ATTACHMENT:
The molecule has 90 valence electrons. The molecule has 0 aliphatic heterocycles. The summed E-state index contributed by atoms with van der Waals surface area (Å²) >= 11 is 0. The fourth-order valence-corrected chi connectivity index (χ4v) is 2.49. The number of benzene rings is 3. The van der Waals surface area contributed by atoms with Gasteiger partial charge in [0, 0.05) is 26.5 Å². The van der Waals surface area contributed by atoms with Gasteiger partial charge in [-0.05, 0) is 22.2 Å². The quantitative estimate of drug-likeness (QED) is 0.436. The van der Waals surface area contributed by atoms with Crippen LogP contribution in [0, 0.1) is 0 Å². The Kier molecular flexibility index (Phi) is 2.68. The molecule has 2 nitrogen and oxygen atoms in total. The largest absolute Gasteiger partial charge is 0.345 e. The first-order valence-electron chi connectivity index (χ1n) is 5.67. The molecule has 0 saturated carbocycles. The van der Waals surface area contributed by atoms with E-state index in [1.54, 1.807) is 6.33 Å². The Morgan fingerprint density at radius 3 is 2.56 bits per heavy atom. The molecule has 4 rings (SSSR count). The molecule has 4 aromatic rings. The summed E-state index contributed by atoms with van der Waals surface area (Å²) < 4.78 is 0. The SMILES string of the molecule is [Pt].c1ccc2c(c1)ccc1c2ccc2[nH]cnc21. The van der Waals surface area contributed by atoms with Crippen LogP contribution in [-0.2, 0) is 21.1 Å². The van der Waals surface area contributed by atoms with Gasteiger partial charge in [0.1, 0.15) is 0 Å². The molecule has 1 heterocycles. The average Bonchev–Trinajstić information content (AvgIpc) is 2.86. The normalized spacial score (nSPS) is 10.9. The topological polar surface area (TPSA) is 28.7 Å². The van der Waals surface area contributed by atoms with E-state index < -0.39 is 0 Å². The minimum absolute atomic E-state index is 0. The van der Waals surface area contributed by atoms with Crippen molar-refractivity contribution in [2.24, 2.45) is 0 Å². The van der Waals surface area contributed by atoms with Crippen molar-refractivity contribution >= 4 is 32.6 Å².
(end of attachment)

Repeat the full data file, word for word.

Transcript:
The molecule has 90 valence electrons. The molecule has 0 aliphatic heterocycles. The summed E-state index contributed by atoms with van der Waals surface area (Å²) >= 11 is 0. The fourth-order valence-corrected chi connectivity index (χ4v) is 2.49. The number of benzene rings is 3. The van der Waals surface area contributed by atoms with Gasteiger partial charge in [0, 0.05) is 26.5 Å². The van der Waals surface area contributed by atoms with Gasteiger partial charge in [-0.05, 0) is 22.2 Å². The quantitative estimate of drug-likeness (QED) is 0.436. The van der Waals surface area contributed by atoms with Crippen LogP contribution in [0, 0.1) is 0 Å². The Kier molecular flexibility index (Phi) is 2.68. The molecule has 2 nitrogen and oxygen atoms in total. The largest absolute Gasteiger partial charge is 0.345 e. The first-order valence-electron chi connectivity index (χ1n) is 5.67. The molecule has 0 saturated carbocycles. The van der Waals surface area contributed by atoms with E-state index in [1.54, 1.807) is 6.33 Å². The Morgan fingerprint density at radius 3 is 2.56 bits per heavy atom. The molecule has 4 rings (SSSR count). The molecule has 4 aromatic rings. The summed E-state index contributed by atoms with van der Waals surface area (Å²) < 4.78 is 0. The SMILES string of the molecule is [Pt].c1ccc2c(c1)ccc1c2ccc2[nH]cnc21. The van der Waals surface area contributed by atoms with Crippen LogP contribution in [-0.2, 0) is 21.1 Å². The van der Waals surface area contributed by atoms with Gasteiger partial charge in [0.1, 0.15) is 0 Å². The molecule has 1 heterocycles. The average Bonchev–Trinajstić information content (AvgIpc) is 2.86. The normalized spacial score (nSPS) is 10.9. The topological polar surface area (TPSA) is 28.7 Å². The van der Waals surface area contributed by atoms with E-state index < -0.39 is 0 Å². The minimum absolute atomic E-state index is 0. The van der Waals surface area contributed by atoms with Crippen molar-refractivity contribution in [2.24, 2.45) is 0 Å². The van der Waals surface area contributed by atoms with Crippen molar-refractivity contribution >= 4 is 32.6 Å².